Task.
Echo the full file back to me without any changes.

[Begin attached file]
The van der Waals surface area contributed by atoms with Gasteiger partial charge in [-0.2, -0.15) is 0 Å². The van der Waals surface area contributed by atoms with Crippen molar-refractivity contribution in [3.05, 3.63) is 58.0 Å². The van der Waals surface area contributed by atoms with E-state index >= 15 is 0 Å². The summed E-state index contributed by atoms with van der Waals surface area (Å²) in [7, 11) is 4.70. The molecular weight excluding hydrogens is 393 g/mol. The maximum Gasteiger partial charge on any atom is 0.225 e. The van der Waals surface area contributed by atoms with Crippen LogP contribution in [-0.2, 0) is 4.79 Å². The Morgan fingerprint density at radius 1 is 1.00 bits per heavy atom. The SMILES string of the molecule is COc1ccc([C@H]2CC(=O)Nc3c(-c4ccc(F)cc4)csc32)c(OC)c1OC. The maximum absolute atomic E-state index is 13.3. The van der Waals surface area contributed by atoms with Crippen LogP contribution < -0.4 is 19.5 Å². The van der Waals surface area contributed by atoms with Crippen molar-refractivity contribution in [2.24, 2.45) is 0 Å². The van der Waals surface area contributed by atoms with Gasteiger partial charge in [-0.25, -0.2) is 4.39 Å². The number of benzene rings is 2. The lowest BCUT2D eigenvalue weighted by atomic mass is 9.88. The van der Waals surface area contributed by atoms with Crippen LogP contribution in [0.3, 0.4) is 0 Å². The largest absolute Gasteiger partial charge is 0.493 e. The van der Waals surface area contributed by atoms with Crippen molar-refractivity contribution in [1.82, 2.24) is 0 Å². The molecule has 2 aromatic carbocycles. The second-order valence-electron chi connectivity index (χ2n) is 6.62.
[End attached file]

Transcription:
The van der Waals surface area contributed by atoms with Gasteiger partial charge in [-0.2, -0.15) is 0 Å². The van der Waals surface area contributed by atoms with Crippen molar-refractivity contribution in [3.05, 3.63) is 58.0 Å². The van der Waals surface area contributed by atoms with E-state index >= 15 is 0 Å². The summed E-state index contributed by atoms with van der Waals surface area (Å²) in [7, 11) is 4.70. The molecular weight excluding hydrogens is 393 g/mol. The maximum Gasteiger partial charge on any atom is 0.225 e. The van der Waals surface area contributed by atoms with Crippen LogP contribution in [-0.2, 0) is 4.79 Å². The Morgan fingerprint density at radius 1 is 1.00 bits per heavy atom. The SMILES string of the molecule is COc1ccc([C@H]2CC(=O)Nc3c(-c4ccc(F)cc4)csc32)c(OC)c1OC. The maximum absolute atomic E-state index is 13.3. The van der Waals surface area contributed by atoms with Crippen LogP contribution < -0.4 is 19.5 Å². The van der Waals surface area contributed by atoms with Crippen molar-refractivity contribution in [2.24, 2.45) is 0 Å². The van der Waals surface area contributed by atoms with Gasteiger partial charge in [-0.25, -0.2) is 4.39 Å². The number of benzene rings is 2. The lowest BCUT2D eigenvalue weighted by atomic mass is 9.88. The van der Waals surface area contributed by atoms with Crippen LogP contribution in [0.3, 0.4) is 0 Å². The largest absolute Gasteiger partial charge is 0.493 e. The van der Waals surface area contributed by atoms with Crippen molar-refractivity contribution in [1.82, 2.24) is 0 Å². The molecule has 2 aromatic carbocycles. The second-order valence-electron chi connectivity index (χ2n) is 6.62.